Keith Rowe

Flypaper

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AllMusic Review by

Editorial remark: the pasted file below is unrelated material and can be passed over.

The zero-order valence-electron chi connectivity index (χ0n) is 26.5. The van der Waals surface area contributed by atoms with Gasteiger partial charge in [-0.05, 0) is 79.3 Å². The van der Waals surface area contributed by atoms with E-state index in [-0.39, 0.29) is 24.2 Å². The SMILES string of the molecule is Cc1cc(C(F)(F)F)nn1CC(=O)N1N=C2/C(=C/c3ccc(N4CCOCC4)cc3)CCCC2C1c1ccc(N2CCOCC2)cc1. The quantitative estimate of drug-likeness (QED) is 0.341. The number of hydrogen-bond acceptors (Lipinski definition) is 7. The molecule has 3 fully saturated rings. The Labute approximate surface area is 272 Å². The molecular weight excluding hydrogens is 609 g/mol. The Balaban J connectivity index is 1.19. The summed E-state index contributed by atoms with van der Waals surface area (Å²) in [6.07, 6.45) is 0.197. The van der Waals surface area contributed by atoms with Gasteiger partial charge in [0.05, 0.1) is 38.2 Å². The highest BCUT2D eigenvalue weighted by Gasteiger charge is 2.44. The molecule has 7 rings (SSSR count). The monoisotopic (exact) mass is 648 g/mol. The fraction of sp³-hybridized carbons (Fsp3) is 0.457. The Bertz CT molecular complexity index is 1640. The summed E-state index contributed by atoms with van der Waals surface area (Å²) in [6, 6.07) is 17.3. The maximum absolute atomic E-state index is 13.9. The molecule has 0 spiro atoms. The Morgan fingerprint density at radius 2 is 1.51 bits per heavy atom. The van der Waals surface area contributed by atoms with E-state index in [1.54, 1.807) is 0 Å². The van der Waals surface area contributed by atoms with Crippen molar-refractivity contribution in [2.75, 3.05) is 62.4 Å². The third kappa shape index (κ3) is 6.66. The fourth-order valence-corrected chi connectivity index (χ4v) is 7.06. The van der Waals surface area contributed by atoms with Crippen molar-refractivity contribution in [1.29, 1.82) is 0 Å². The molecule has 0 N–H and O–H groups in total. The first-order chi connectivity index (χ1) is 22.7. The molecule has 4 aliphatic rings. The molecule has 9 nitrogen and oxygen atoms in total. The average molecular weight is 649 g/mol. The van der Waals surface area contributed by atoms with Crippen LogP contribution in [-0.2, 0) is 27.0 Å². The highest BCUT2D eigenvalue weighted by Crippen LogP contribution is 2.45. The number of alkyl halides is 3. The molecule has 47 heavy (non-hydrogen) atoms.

This collaboration between English experimental guitar pioneer Keith Rowe and young Australian Oren Ambarchi could be seen as a passing of the torch. And yet, if there is intergenerational exchange here, it appears to take place on the same level. Ambarchi's style has matured rapidly, as the trail of albums he left on Touch and Staubgold at the turn of the millennium can testify. It is with a confident voice and from a much different point of view that he steps into the ring to meet Rowe. At least one world separates the two artists. Where the Aussie favors challenging ambient soundscapes, the Brit prefers a harsher attack (his 2000 solo CD, Harsh, contains all the proof you need). They meet halfway on Flypaper -- Ambarchi thinning out his textures to leave room for input, Rowe being careful not to shatter them. Their respective contributions juxtapose well but always remain discernible (including Rowe's use of radio waves). The four untitled pieces work more like installation soundtracks or sonic environments than compositions. When approached from that angle they work nicely -- and in fact "Flypaper IV" has more than that to offer. But the music lacks both the circumspect details of Ambarchi's delicate compositions and the gut-wrenching miasmic movement of a typical Rowe improvisation (once again, "Flypaper IV" stands out as a salvaging exception). Satisfying, but not a landmark in either artist's discography.